To put defendant's argument in context, we provide the entire version of CALJIC No. 5.54 read to the jury:
"The right of self-defense is only available to a person who initiated an assault, if, one, he has done all of the following:
"A, he has actually tried in good faith to refuse to continue fighting; B, he has by words or conduct caused his opponent to be aware, as a reasonable person, that he wants to stop fighting; and, C, he has by words or conduct caused his opponent to be aware, as a reasonable person, that he has stopped fighting.
"After he has done these three things, he has the right to self-defense if his opponent continues to fight.
"If the victim of simple assault responds in a sudden and deadly counterassault, the original aggressor need not attempt to withdraw and may use reasonably necessary force in self-defense."
Defendant's argument the provisions of CALJIC No. 5.54 as given "contradict each other," is wrong. Rather, they provided two means by which the jury could find that an aggressor had the right to self-defense. The first was by (A) trying in good faith to refuse continuing fighting; (B) causing his opponent to be aware he wanted to stop fighting; and (C) causing his opponent to be aware that he stopped fighting. The second was by using reasonably necessary force if the victim of the simple assault responded in a sudden and deadly counterassault. There was nothing confusing or erroneous about this instruction, and it adequately covered the concept of self-defense by an aggressor.
III There Was No Cumulative Error
Defendant contends "even if the errors discussed in [his] first two arguments were not sufficient individually to require reversal, their cumulative effect should be." Defendant is wrong because we rejected his claims of error.
The Court Properly Refused An Evidentiary Hearing
On Defendant's New Trial Motion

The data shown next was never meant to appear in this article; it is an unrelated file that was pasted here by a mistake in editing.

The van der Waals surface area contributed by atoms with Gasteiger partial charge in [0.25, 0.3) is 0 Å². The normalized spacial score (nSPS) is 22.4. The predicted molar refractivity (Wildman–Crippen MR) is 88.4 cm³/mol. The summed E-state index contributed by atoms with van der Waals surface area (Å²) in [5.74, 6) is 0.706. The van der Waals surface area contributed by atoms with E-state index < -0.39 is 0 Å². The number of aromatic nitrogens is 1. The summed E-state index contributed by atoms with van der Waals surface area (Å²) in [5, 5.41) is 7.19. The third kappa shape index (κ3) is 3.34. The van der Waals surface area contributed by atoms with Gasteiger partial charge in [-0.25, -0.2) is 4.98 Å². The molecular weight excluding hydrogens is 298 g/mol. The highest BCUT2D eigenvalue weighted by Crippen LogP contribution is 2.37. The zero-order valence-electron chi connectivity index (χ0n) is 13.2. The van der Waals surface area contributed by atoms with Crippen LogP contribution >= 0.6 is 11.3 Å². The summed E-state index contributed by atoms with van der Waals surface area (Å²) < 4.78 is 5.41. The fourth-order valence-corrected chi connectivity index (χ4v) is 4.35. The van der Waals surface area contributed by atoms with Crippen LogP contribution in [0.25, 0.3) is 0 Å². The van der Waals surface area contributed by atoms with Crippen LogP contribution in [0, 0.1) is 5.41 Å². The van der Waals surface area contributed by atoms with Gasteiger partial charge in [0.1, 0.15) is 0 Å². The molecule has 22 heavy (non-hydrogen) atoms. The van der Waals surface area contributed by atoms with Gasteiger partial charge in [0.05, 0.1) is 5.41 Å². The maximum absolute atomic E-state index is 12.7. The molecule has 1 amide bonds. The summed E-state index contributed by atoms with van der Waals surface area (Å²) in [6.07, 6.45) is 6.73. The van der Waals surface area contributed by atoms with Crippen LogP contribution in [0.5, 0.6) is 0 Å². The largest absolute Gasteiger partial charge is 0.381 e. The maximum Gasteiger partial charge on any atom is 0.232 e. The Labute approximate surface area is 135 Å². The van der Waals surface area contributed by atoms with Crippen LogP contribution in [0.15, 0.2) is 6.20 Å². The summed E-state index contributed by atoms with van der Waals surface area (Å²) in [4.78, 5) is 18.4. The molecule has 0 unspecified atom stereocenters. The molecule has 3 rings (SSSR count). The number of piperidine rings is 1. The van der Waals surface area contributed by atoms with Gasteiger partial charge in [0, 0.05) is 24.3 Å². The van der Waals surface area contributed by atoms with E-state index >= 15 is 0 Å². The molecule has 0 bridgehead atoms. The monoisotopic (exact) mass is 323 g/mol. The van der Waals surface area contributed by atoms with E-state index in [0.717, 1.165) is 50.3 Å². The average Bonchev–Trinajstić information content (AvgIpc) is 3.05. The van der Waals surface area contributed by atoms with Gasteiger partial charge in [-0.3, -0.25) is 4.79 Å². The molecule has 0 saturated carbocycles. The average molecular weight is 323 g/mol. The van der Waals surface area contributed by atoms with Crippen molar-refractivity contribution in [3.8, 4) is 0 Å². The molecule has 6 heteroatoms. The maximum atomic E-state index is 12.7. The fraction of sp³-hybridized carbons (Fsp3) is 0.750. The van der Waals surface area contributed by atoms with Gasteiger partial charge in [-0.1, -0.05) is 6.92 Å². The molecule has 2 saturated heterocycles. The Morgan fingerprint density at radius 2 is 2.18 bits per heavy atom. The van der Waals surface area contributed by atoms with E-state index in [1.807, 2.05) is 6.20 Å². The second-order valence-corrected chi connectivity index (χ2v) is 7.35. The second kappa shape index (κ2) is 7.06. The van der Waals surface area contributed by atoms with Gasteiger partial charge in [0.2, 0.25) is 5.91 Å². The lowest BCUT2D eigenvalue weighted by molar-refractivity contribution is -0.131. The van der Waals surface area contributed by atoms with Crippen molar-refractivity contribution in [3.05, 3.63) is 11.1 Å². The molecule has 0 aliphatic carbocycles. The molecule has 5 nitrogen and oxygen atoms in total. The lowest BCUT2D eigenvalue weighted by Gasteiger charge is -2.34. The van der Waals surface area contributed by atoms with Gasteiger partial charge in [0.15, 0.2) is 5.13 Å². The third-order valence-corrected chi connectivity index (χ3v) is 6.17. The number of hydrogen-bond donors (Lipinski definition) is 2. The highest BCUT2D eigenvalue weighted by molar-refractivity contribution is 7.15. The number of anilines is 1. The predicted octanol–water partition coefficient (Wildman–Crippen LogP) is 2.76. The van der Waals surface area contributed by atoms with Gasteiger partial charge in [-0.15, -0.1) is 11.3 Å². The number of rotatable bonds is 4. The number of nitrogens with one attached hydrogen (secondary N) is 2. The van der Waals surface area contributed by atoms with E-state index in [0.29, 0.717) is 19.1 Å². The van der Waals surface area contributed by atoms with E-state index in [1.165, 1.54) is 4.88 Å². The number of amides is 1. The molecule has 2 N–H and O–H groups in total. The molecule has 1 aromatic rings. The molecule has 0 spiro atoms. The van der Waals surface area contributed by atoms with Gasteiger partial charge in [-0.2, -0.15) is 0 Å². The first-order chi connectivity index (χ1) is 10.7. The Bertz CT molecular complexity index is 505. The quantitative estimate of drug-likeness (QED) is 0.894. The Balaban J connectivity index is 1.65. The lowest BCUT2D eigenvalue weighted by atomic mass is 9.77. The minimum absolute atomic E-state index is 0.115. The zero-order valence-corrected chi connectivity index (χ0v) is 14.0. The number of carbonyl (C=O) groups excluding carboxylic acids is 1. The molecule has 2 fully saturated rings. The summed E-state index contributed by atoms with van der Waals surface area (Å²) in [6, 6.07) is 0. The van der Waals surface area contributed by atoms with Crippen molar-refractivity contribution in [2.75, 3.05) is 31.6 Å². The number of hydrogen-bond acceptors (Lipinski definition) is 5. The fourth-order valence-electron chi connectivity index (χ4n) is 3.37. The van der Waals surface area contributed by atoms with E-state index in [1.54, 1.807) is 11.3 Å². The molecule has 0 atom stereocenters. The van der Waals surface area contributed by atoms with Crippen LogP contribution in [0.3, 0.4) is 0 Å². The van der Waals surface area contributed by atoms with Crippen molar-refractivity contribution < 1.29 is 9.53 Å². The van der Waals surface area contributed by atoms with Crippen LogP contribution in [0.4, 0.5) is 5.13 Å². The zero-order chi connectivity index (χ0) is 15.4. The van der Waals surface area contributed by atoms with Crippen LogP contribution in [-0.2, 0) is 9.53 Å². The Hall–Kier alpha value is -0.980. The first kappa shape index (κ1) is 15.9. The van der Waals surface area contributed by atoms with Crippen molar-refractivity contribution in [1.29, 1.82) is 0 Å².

Defendant contends the court violated his federal constitutional rights by refusing an evidentiary hearing on his new trial motion. Defendant is wrong.
Defendant's new trial motion alleged "juror misconduct," because the foreperson "intimidat[ed] and forced" Juror No. 1 into finding defendant guilty. According to Juror No. 1's declaration, the foreperson "had her opinion and she basically forced it on the other jurors. As people began to side with her, they would then drill the next juror until we all finally agreed. It was very uncomfortable and intimidating." Defendant requested a hearing so that Juror No. 1 could be questioned. The court ruled: "The motion for hearing is denied, and the motion for new trial is denied."
Defendant argues the court should have held a hearing on the new trial motion because "the trial court could have gotten a much better picture of the allegations if it listened to the testimony of Juror #1, the foreperson, and perhaps some other jurors about what was said or what happened in the jury room."
The trial court did not abuse its discretion in refusing to hold an evidentiary hearing. (See People v. Hedgecock (1990) 51 Cal.3d 395, 415 [standard of review].) An evidentiary hearing should be held only when the defense comes forward with evidence demonstrating a "strong possibility" "prejudicial misconduct" has occurred and there is a "material conflict" in the parties' evidence that can be resolved only by such a hearing. (Id. at p. 419.) Here, the evidence defendant presented to support the new trial motion was Juror No. 1's declaration, which was inadmissible because it delved into the jurors' mental processes and subjective considerations that influenced the verdict. (Evid. Code, § 1150, subd. (a); People v. Peavey (1981) 126 Cal.App.3d 44, 51 [a juror's statement "she believed appellant to be not guilty but only voted guilty because the rest of the jurors did so," was inadmissible to impeach the verdict because it "was demonstrative only of her mental processes and the subjective considerations which influenced her verdict"].)
The prohibition on evidence of a juror's mental processes serves to prevent jury harassment and prevent "'destruction of all frankness and freedom of discussion and conference'" during jury deliberations. (Tanner v. United States (1987) 483 U.S. 107, 120 [97 L.Ed.2d 90, 106].) The rule protecting jury deliberations from "intrusive inquiry" does not deprive a defendant of his "Sixth Amendment interests in a unimpaired jury" because those interests are protected by voir dire and the observations of the jury by the court, counsel, and court personnel. (Id. at p. 127 [97 L.Ed.2d at p. 110].) Accordingly, there was no error, constitutional or otherwise, in the court's refusal to hold an evidentiary hearing.
The judgment is affirmed.
We concur: NICHOLSON , Acting P. J. MURRAY , J.